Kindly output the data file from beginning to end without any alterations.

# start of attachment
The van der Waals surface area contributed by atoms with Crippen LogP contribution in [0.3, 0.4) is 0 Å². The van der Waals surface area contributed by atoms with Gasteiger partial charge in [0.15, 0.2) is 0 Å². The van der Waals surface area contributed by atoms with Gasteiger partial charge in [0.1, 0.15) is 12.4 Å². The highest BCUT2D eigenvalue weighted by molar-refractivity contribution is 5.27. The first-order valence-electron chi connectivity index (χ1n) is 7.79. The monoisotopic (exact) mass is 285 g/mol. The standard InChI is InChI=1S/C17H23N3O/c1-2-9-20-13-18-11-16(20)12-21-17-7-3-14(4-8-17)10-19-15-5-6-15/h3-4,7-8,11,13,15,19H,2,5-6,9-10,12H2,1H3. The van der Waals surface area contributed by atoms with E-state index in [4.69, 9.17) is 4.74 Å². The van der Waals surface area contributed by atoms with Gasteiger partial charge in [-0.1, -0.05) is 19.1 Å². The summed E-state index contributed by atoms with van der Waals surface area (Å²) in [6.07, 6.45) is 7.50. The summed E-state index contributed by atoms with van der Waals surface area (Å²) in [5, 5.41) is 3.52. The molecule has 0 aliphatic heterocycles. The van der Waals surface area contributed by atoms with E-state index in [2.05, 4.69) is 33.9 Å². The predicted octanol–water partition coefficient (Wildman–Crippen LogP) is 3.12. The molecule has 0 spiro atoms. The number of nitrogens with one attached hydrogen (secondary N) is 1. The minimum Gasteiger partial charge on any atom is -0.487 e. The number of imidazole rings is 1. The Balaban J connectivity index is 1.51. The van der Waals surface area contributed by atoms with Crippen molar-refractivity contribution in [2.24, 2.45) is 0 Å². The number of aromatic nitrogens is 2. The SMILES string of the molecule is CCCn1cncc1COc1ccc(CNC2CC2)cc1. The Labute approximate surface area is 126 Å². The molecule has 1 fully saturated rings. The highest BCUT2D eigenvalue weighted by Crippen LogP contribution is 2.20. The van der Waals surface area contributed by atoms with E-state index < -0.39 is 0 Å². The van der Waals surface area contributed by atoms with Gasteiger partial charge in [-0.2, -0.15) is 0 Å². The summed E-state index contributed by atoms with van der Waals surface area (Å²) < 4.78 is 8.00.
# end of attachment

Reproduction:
The van der Waals surface area contributed by atoms with Crippen LogP contribution in [0.3, 0.4) is 0 Å². The van der Waals surface area contributed by atoms with Gasteiger partial charge in [0.15, 0.2) is 0 Å². The van der Waals surface area contributed by atoms with Gasteiger partial charge in [0.1, 0.15) is 12.4 Å². The highest BCUT2D eigenvalue weighted by molar-refractivity contribution is 5.27. The first-order valence-electron chi connectivity index (χ1n) is 7.79. The monoisotopic (exact) mass is 285 g/mol. The standard InChI is InChI=1S/C17H23N3O/c1-2-9-20-13-18-11-16(20)12-21-17-7-3-14(4-8-17)10-19-15-5-6-15/h3-4,7-8,11,13,15,19H,2,5-6,9-10,12H2,1H3. The van der Waals surface area contributed by atoms with E-state index in [4.69, 9.17) is 4.74 Å². The van der Waals surface area contributed by atoms with Gasteiger partial charge in [-0.1, -0.05) is 19.1 Å². The summed E-state index contributed by atoms with van der Waals surface area (Å²) in [6.07, 6.45) is 7.50. The summed E-state index contributed by atoms with van der Waals surface area (Å²) in [5, 5.41) is 3.52. The molecule has 0 aliphatic heterocycles. The van der Waals surface area contributed by atoms with E-state index in [2.05, 4.69) is 33.9 Å². The predicted octanol–water partition coefficient (Wildman–Crippen LogP) is 3.12. The molecule has 0 spiro atoms. The number of nitrogens with one attached hydrogen (secondary N) is 1. The minimum Gasteiger partial charge on any atom is -0.487 e. The number of imidazole rings is 1. The Balaban J connectivity index is 1.51. The van der Waals surface area contributed by atoms with Crippen molar-refractivity contribution in [2.24, 2.45) is 0 Å². The number of aromatic nitrogens is 2. The SMILES string of the molecule is CCCn1cncc1COc1ccc(CNC2CC2)cc1. The Labute approximate surface area is 126 Å². The molecule has 1 fully saturated rings. The highest BCUT2D eigenvalue weighted by Crippen LogP contribution is 2.20. The van der Waals surface area contributed by atoms with E-state index < -0.39 is 0 Å². The van der Waals surface area contributed by atoms with Gasteiger partial charge in [-0.2, -0.15) is 0 Å². The summed E-state index contributed by atoms with van der Waals surface area (Å²) < 4.78 is 8.00.